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01.12.2015 | Study protocol | Ausgabe 1/2015 Open Access

BMC Musculoskeletal Disorders 1/2015

A multi-centre randomized controlled trial comparing arthroscopic osteochondroplasty and lavage with arthroscopic lavage alone on patient important outcomes and quality of life in the treatment of young adult (18–50) Femoroacetabular impingement

Zeitschrift:
BMC Musculoskeletal Disorders > Ausgabe 1/2015
Autor:
FIRST Investigators
Wichtige Hinweise

Competing interests

The authors declare that they have no competing interests.

Authors’ contributions

OA, MB, AB, TJ, VM, DN, MS, GS, DW, and LT made substantial contributions to conception and design, or acquisition of data, or analysis and interpretation of data. OA, NS, MS, SS, and MB have been involved in drafting the manuscript or revising it critically for important intellectual content. All authors read and approved the final manuscript.
Writing Committee: Olufemi Ayeni, Nicole Simunovic, Matti Seppänen, Daniel Whelan, Sheila Sprague, Mohit Bhandari.
Steering Committee: Olufemi Ayeni (Chair), Mohit Bhandari (Co-Chair), Asheesh Bedi, Teppo Järvinen, Volker Musahl, Douglas Naudie, Matti Seppänen, Gerard Slobogean, Lehana Thabane.
Methods Centre(McMaster University): Olufemi Ayeni (Principal Investigator); Sheila Sprague (Research Program Manager); Nicole Simunovic (Research Coordination); Diane Heels-Ansdell, (Statistical Analysis); Lisa Buckingham (Data Management).
Central Adjudication Committee: Dale Williams, Rajiv Gandhi, Matti Seppänen.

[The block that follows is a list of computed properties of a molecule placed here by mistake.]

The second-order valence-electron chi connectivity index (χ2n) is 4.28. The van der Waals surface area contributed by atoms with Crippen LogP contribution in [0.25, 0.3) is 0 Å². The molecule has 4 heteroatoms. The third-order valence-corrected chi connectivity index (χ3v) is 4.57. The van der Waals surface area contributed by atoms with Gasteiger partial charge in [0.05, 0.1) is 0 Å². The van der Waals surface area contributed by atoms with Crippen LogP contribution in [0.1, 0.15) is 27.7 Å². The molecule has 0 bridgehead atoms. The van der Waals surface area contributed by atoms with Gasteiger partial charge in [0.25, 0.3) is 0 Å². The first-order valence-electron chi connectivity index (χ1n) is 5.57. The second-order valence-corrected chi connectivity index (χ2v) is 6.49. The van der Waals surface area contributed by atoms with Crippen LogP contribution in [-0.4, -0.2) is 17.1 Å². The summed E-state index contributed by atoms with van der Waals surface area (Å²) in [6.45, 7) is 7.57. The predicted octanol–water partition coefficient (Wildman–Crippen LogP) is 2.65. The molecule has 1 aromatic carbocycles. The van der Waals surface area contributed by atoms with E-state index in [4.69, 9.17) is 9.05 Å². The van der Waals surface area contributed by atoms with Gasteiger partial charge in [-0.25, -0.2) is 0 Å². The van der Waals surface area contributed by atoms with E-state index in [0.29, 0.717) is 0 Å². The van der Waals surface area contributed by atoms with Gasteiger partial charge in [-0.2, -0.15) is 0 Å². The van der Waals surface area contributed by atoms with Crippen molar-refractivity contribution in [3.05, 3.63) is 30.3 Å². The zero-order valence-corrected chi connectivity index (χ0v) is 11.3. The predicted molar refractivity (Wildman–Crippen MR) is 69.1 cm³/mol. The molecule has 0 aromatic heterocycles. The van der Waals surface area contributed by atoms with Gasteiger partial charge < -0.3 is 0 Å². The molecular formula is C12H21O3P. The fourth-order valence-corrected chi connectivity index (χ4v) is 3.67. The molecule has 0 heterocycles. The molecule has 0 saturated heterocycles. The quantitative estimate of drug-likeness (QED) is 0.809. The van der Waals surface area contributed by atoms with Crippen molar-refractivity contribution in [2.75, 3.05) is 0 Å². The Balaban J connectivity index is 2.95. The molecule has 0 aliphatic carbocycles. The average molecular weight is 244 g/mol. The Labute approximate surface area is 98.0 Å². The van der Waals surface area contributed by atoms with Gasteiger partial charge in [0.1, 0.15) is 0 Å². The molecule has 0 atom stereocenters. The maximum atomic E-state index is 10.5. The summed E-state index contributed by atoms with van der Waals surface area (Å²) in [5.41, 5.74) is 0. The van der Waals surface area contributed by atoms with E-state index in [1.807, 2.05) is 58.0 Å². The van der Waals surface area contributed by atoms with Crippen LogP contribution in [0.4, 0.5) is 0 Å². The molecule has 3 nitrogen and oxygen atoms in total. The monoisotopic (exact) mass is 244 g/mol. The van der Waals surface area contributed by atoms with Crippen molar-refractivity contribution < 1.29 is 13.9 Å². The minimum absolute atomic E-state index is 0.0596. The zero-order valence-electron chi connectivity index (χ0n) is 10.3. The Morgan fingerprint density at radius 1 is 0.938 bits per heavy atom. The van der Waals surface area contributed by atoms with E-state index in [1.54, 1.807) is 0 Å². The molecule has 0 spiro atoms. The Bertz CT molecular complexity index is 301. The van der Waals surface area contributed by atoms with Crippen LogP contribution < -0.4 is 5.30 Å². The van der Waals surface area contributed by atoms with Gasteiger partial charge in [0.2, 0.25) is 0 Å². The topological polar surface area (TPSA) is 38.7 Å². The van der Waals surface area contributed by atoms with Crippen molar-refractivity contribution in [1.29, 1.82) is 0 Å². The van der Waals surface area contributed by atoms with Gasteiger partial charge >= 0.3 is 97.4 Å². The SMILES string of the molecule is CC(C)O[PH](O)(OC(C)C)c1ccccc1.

Data Safety Monitoring Board: Tim Ramsay (Chair), John Lee, Petteri Kousa.

Abstract

Background

Several cross-sectional studies have estimated that the prevalence of femoroacetabular impingement (FAI) ranges from 14-17% among asymptomatic young adults to almost 95% among competitive athletes. With FAI, there is abnormal contact between the proximal femur and the acetabulum, resulting in abnormal mechanics with terminal motion such as hip flexion and rotation. This condition results from bony anomalies of the acetabular rim (Pincer) and or femoral head/neck junction (CAM) and typically causes hip pain and decreased hip function. The development of hip pain potentially serves as an indicator for early cartilage and labral damage that may result in hip osteoarthritis. Although surgical correction of the misshaped bony anatomy and associated intra-articular soft tissue damage of the hip is thought to improve hip pain and alter the natural history of degenerative disease, the supportive evidence is based upon low quality observational studies. The Femoroacetabular Impingement RandomiSed controlled Trial (FIRST) compares outcomes following surgical correction of the impingement morphology (arthroscopic osteochondroplasty) with/without labral repair versus arthroscopic lavage of the hip joint in adults aged 18 to 50 diagnosed with FAI.

Methods and design

FIRST is a multi-centre, randomized controlled trial with a sample size of 220 patients. Exclusion criteria include the presence of hip syndromes, previous surgery or trauma to the affected hip, and significant medical comorbidities. The primary outcome is pain and the secondary outcomes include patient function, quality of life, complications, and cost-effectiveness – all within one year of follow-up. Patients are stratified based on centre and impingement sub-type. Patients, outcome assessors, data analysts, and the Steering Committee are blinded to surgical allocation. Using an intention-to-treat approach, outcome analyses will be performed using an analysis of covariance and descriptive statistics.

Discussion

Symptomatic FAI is associated with chronic hip pain, functional limitations, and secondary osteoarthritis. Therefore, optimizing treatment has the potential to improve the lives millions of young, active persons who are diagnosed with this condition. Few orthopaedic surgical trials have similar potential to shift the paradigm of care dramatically towards (or away) from surgical bony and soft tissue interventions.

Trial registration

The FIRST trial is registered with clinicaltrials.gov (NCT01623843).
Literatur
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